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1 of 2 people found the following review helpful
4.0 out of 5 stars The Error of Consciousness as Spirit., 19 April 2012
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This review is from: Thus Spoke Zarathustra (Paperback)
Previously I had read a bad translation of"Beyond Good and Evil" and thought Nietzsche rather obtuse and fanatical,but this work redeems him and makes him more accessible.The book is written in a mock biblical style and divided into 81 brief chapters which makes it easier to digest and use as a reference.I should also mention that the syntax used is of an archaic style and although it reads straight forwardly it may be confusing and irritating for some who would rather not make the effort.
The story concerns a Persian prophet his travels and philosophical musings and his search for the "higher man".It is set in some indeterminate past and at time takes on mythological qualities reminiscent of more ancient texts.
This is a fine book to read if you find yourself despairing of the mob mentality that prevails in society and it will give you plenty of encouragement and support to plough your own furrow in life.Although it is not hard to see how Nietzsche's writings could be used to fuel fanaticism ,to see it for this quality alone is to miss the overall message and it is more balanced than some would have you believe.
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10 of 17 people found the following review helpful
4.0 out of 5 stars A review from someone who ahsnt completed the work, 15 July 2008
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Mr. R. G. P. Amos (UK) - See all my reviews
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This review is from: Thus Spoke Zarathustra (Paperback)
As a Christian, a few people might find it slightly odd that I actually like Nietzche and his works. I'm sure he would absolutely loathe me, but he seems to have loathed everything so in truth I'm not that worried. Thus spoke Zarathustra, which I have not actually completed, seems to just about summarize Nietzche's views, Zoroaster is made in Nietzche's philosophical avatar. If you are like me, a Christian (or religous), who likes to have their views challenged, and perhaps even confronted with good or irefutable arguments, Nietzche is a good place to start, and (just from my partial reading), where better to start than Thus spoke Zarathustra. If you are an atheist, this book will give you some extra arguments, and make you feel very good about yourself with Nietzche giving you intellectual authority, but if that is the only reason you want to get this book you probably quite boring. This book is good if you want to dig deep for the philosophical arguments. A lot of people have said the translation is terrible, I haven't read another copy and I can't read german, so I don't know any better. To me I think the author makes a good attempt at translating the text into an archaic poetic manner. However, I find it gets a bit greating, and if what others say is true the translations from German into archaic English words and syntax are arbitrary, and so it might be better to get a more flowing copy. The book is beautiful in many ways, and as a self-proclaimed exitentialist, I think this is certainly a very influentail book. Nietzche sure as hell (or whatever) knows his stuff.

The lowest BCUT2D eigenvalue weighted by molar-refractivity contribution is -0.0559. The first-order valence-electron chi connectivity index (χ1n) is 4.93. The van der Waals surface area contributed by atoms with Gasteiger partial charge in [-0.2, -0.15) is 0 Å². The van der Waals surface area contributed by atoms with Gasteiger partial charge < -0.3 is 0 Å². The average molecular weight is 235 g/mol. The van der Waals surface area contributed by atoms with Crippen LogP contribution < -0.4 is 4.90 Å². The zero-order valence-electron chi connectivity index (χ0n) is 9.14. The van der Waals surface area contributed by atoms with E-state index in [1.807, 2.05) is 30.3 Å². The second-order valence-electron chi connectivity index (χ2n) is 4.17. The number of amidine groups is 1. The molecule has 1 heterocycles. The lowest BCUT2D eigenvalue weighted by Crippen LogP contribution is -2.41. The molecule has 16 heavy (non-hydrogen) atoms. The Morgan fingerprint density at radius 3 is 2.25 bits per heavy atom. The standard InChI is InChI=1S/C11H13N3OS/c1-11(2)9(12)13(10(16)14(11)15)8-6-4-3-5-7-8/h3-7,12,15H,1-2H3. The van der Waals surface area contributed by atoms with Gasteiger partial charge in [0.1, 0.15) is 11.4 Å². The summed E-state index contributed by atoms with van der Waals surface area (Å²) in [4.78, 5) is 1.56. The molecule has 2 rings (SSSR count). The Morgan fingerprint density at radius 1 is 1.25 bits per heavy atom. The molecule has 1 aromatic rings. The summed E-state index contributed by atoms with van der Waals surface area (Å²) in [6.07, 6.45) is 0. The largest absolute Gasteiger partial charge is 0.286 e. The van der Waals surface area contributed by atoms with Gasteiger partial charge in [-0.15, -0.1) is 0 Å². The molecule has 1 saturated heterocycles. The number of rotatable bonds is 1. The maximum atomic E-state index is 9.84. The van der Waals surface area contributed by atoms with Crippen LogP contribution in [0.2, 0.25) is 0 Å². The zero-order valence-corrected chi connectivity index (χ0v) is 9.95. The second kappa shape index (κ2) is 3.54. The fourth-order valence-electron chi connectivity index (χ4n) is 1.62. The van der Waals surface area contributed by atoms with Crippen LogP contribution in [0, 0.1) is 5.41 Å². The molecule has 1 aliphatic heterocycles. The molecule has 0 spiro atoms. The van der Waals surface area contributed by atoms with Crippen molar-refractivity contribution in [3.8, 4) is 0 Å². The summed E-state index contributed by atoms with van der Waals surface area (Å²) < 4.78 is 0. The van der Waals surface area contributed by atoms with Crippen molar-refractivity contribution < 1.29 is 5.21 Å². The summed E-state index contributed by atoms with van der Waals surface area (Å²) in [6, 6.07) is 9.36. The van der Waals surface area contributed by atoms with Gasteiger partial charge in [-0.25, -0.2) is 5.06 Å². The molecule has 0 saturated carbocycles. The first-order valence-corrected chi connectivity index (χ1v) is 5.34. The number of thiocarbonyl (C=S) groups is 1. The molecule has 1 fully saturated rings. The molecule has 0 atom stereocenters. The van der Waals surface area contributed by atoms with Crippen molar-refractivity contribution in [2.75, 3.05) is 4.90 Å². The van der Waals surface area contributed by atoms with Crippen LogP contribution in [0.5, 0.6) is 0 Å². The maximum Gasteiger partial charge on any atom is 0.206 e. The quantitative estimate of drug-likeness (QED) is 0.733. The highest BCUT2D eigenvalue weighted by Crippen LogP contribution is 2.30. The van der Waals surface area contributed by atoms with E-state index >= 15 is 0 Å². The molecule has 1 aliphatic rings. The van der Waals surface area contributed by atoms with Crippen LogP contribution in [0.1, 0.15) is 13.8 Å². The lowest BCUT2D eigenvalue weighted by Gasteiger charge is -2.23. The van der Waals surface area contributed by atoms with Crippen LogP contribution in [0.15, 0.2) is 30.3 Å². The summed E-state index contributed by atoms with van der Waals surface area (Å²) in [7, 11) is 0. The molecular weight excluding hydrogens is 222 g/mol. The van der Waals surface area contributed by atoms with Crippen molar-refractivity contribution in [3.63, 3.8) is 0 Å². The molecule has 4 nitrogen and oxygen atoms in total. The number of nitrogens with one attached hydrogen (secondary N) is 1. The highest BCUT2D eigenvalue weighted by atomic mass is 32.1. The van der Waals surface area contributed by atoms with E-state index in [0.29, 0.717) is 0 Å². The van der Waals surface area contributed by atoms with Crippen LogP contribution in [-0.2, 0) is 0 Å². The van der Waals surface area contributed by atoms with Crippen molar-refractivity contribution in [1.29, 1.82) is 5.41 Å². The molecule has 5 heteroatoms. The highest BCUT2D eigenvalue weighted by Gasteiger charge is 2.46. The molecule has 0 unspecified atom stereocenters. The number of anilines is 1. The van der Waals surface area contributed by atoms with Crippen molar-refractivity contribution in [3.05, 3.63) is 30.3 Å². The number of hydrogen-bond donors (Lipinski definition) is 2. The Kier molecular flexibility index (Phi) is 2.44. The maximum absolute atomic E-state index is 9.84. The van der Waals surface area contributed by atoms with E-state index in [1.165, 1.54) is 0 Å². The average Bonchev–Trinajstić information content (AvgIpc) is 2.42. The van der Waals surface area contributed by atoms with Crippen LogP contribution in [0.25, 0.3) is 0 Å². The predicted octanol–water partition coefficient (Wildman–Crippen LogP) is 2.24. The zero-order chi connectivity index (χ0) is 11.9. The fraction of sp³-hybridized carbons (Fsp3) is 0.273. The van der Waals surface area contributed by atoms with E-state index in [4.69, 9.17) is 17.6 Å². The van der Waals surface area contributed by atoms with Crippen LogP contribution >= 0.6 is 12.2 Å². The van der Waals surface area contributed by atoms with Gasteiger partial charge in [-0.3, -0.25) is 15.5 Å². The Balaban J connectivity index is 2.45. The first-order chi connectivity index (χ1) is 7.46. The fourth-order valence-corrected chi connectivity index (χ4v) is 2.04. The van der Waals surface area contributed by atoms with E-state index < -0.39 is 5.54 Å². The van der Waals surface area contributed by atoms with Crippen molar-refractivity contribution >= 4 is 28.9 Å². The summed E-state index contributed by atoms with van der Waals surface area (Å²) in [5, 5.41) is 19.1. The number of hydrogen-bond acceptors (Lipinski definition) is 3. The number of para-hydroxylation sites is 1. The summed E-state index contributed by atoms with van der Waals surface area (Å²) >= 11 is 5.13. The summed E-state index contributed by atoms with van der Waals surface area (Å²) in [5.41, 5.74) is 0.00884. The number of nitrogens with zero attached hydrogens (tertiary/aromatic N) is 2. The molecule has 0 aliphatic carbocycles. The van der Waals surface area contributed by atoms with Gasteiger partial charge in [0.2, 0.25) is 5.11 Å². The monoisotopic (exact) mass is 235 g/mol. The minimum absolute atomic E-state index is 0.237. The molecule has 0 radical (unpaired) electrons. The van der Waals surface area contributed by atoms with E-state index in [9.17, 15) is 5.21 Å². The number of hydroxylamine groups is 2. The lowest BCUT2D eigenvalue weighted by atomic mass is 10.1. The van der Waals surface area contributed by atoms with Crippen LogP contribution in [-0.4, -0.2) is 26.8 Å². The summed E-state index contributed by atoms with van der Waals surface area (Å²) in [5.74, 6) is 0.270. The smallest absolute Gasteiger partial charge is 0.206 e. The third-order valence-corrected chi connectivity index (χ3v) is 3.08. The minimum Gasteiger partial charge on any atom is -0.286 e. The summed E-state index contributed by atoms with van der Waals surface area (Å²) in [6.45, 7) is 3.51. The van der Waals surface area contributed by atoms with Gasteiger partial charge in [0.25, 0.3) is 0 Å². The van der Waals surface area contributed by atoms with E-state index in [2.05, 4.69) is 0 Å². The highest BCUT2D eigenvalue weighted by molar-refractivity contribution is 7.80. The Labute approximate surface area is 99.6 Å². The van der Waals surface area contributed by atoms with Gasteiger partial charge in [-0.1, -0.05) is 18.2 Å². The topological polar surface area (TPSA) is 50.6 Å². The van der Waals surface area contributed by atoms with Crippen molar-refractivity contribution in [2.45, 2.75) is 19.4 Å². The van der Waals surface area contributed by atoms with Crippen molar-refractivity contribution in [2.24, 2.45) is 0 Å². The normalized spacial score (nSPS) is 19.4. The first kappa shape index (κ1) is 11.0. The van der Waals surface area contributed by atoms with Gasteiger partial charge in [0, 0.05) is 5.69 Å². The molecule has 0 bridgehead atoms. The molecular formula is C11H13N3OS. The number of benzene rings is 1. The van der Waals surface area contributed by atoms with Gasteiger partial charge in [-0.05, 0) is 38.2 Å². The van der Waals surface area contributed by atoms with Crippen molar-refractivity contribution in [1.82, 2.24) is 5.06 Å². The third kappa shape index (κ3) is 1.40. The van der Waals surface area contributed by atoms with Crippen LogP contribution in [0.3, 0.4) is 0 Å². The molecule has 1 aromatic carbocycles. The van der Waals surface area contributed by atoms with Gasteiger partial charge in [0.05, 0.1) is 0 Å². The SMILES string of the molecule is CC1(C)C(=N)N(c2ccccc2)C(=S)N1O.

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5.0 out of 5 stars Five Stars, 29 July 2014
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This review is from: Thus Spoke Zarathustra (Paperback)
a must play
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4 of 9 people found the following review helpful
5.0 out of 5 stars A challenging and remarkable book!, 10 July 1998
By A Customer
This review is from: Thus Spoke Zarathustra (Modern Library) (Hardcover)
Thus Spoke Zarathustra is an incredible work of philosophical genius! I was amazed and challenged by it. Nietzsche's writing is very enjoyable and enlightening, whether or not one agrees with his conclusions. His philosophy is fascinating, though not for the light-hearted. This is definitely a book for thinking people who want to see the world in a new and different light!
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Thus Spoke Zarathustra (Modern Library)
Thus Spoke Zarathustra (Modern Library) by Walter Kaufmann (Hardcover - 31 May 1997)